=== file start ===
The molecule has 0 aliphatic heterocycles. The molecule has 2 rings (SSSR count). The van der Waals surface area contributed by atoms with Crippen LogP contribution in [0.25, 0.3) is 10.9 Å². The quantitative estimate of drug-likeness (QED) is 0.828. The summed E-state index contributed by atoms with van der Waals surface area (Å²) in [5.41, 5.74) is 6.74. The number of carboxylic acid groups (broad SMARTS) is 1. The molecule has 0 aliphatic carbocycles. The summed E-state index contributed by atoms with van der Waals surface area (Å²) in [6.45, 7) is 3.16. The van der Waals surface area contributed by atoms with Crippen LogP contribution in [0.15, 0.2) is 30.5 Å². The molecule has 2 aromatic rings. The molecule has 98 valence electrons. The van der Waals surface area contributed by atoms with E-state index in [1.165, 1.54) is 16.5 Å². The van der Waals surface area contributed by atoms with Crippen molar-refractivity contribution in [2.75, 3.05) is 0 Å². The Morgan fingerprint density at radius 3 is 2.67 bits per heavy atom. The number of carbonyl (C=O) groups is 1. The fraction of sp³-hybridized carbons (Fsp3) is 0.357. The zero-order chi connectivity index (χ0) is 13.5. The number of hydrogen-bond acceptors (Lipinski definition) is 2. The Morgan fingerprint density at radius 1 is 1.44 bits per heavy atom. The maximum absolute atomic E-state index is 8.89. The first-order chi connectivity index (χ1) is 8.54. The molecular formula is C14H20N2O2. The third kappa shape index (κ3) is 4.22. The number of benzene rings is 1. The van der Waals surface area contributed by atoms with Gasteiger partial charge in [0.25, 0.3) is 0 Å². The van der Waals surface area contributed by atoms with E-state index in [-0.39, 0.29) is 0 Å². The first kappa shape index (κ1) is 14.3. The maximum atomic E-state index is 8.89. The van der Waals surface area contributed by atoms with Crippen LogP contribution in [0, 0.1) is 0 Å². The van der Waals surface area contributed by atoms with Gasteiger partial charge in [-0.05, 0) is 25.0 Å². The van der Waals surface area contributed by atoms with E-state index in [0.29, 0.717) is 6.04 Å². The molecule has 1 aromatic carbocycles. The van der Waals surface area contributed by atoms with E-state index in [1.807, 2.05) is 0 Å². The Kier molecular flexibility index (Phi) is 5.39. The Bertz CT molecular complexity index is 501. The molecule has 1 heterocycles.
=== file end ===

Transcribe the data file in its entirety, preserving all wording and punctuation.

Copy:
The molecule has 0 aliphatic heterocycles. The molecule has 2 rings (SSSR count). The van der Waals surface area contributed by atoms with Crippen LogP contribution in [0.25, 0.3) is 10.9 Å². The quantitative estimate of drug-likeness (QED) is 0.828. The summed E-state index contributed by atoms with van der Waals surface area (Å²) in [5.41, 5.74) is 6.74. The number of carboxylic acid groups (broad SMARTS) is 1. The molecule has 0 aliphatic carbocycles. The summed E-state index contributed by atoms with van der Waals surface area (Å²) in [6.45, 7) is 3.16. The van der Waals surface area contributed by atoms with Crippen LogP contribution in [0.15, 0.2) is 30.5 Å². The molecule has 2 aromatic rings. The molecule has 98 valence electrons. The van der Waals surface area contributed by atoms with E-state index in [1.165, 1.54) is 16.5 Å². The van der Waals surface area contributed by atoms with Crippen molar-refractivity contribution in [2.75, 3.05) is 0 Å². The Morgan fingerprint density at radius 3 is 2.67 bits per heavy atom. The number of carbonyl (C=O) groups is 1. The fraction of sp³-hybridized carbons (Fsp3) is 0.357. The zero-order chi connectivity index (χ0) is 13.5. The number of hydrogen-bond acceptors (Lipinski definition) is 2. The Morgan fingerprint density at radius 1 is 1.44 bits per heavy atom. The maximum absolute atomic E-state index is 8.89. The first-order chi connectivity index (χ1) is 8.54. The molecular formula is C14H20N2O2. The third kappa shape index (κ3) is 4.22. The number of benzene rings is 1. The van der Waals surface area contributed by atoms with Gasteiger partial charge in [0.25, 0.3) is 0 Å². The van der Waals surface area contributed by atoms with E-state index in [-0.39, 0.29) is 0 Å². The first kappa shape index (κ1) is 14.3. The maximum atomic E-state index is 8.89. The van der Waals surface area contributed by atoms with Crippen LogP contribution in [0, 0.1) is 0 Å². The van der Waals surface area contributed by atoms with Gasteiger partial charge in [-0.05, 0) is 25.0 Å². The van der Waals surface area contributed by atoms with E-state index in [0.29, 0.717) is 6.04 Å². The molecule has 1 aromatic carbocycles. The van der Waals surface area contributed by atoms with E-state index in [1.807, 2.05) is 0 Å². The Kier molecular flexibility index (Phi) is 5.39. The Bertz CT molecular complexity index is 501. The molecule has 1 heterocycles.